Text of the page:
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  • ljmarkson

The Daffodil Dilemma in My Wildlife Sanctuary

Updated: Mar 11, 2021

In early spring my yard becomes a carpet of naturalized daffodils thanks to the hundreds of bulbs I strategically planted years ago. So far, they’ve been given a reprieve from my ruthless efforts to replace the non-native plants with natives to maximize the value of each plant adds to my wildlife habitat yard.

This daffodil bud is one of hundreds in my yard and the universal sign that spring is on the way! You can see the blurry tangle of dried native plants it is growing through.

As beloved and iconic as daffodils are, they are native to Europe and there isn’t a single species native to North America. Yet the cheery sight of bright yellow daffodils when the landscape is still drab brown is a universal reminder that winter is waning, and sunny days are ahead. In early spring the daffodils grow through the dried plant matter that has been left to overwinter and signal that my yard is intentionally “messy”, not neglected! I think of them as my way of making a positive connection with my wild looking yard for people who are walking or driving by. Who doesn’t love the sight of naturalized daffodils?

Bright and sunny daffodils grow through and obscure the overwintering dried stalks of my native plants...helping bring goodwill to my unconventional yard.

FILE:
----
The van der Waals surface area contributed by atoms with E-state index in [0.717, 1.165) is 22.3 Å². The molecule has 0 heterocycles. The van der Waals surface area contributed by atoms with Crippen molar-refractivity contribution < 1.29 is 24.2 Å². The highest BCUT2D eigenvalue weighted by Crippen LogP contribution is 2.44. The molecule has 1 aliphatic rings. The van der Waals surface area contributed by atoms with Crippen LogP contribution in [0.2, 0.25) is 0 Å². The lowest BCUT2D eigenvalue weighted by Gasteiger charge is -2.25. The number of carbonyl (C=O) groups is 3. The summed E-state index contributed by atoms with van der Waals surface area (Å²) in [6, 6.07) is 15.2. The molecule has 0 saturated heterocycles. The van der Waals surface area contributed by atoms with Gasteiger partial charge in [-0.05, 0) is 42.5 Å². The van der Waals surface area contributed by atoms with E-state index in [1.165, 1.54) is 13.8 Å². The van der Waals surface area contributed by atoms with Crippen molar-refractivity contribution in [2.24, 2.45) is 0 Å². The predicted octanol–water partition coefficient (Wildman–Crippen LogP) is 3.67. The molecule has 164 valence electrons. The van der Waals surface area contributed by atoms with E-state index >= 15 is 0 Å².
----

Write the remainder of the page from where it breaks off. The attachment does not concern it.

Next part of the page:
Despite how long they’ve been cultivated and how naturalized they are in wild areas, daffodils are not considered invasive, meaning they aren’t displacing native plants and don’t appear on any state invasive species list. They only exist in wild areas that have already been disturbed by man.

They may not be invasive, but daffodils have been highly manipulated by breeders for the color, size and shape of the flowers and have lost the characteristic fragrance, pollen and nectar that draws insects to them. You might find a stray European honeybee or even a hungry native bee on a late blooming daffodil, but they aren't magnets for native pollinators the way native flowers are. The general rule that flowers most attractive to humans are not the most attractive to pollinators seems to fit. Daffodils offer even less value here in Georgia because they also bloom before most pollinators are out and about,

There are zero pollinators in sight for this gorgeous people-pleasing hybrid daffodil.

Daffodils also aren’t all that interesting to wildlife because they’re highly toxic. One of the reasons they easily colonize in the wild is deer don’t like them. In the suburban garden squirrels may move the bulbs to replace them with nuts, and chipmunks might toss them above ground when digging, but they aren’t eating the daffodils.

These perfect daffodils growing in my right of way don't have to worry about insects or wildlife bothering them which is great for people walking by, but not so great for nurturing nature.